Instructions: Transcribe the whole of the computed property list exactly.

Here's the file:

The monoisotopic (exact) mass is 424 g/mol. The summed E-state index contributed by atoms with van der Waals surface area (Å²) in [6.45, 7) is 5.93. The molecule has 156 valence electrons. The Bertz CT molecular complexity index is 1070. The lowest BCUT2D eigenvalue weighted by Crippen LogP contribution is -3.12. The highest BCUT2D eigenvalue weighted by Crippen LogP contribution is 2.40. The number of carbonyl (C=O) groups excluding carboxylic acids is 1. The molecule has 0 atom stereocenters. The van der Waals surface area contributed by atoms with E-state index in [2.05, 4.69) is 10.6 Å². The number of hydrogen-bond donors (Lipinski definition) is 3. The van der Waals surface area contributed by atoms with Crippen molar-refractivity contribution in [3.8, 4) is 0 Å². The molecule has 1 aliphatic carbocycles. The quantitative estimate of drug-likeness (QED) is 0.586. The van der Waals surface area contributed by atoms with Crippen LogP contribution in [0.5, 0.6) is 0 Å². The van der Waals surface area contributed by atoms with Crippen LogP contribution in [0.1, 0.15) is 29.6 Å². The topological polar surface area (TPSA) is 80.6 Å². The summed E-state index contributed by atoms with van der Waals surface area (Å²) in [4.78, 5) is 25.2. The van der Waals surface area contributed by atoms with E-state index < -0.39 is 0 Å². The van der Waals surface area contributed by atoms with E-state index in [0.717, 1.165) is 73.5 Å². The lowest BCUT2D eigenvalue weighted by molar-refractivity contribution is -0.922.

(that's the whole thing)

The monoisotopic (exact) mass is 424 g/mol. The summed E-state index contributed by atoms with van der Waals surface area (Å²) in [6.45, 7) is 5.93. The molecule has 156 valence electrons. The Bertz CT molecular complexity index is 1070. The lowest BCUT2D eigenvalue weighted by Crippen LogP contribution is -3.12. The highest BCUT2D eigenvalue weighted by Crippen LogP contribution is 2.40. The number of carbonyl (C=O) groups excluding carboxylic acids is 1. The molecule has 0 atom stereocenters. The van der Waals surface area contributed by atoms with E-state index in [2.05, 4.69) is 10.6 Å². The number of hydrogen-bond donors (Lipinski definition) is 3. The van der Waals surface area contributed by atoms with Crippen molar-refractivity contribution in [3.8, 4) is 0 Å². The molecule has 1 aliphatic carbocycles. The quantitative estimate of drug-likeness (QED) is 0.586. The van der Waals surface area contributed by atoms with Crippen LogP contribution in [0.5, 0.6) is 0 Å². The van der Waals surface area contributed by atoms with Crippen LogP contribution in [0.1, 0.15) is 29.6 Å². The topological polar surface area (TPSA) is 80.6 Å². The summed E-state index contributed by atoms with van der Waals surface area (Å²) in [4.78, 5) is 25.2. The van der Waals surface area contributed by atoms with E-state index < -0.39 is 0 Å². The van der Waals surface area contributed by atoms with E-state index in [0.717, 1.165) is 73.5 Å². The lowest BCUT2D eigenvalue weighted by molar-refractivity contribution is -0.922.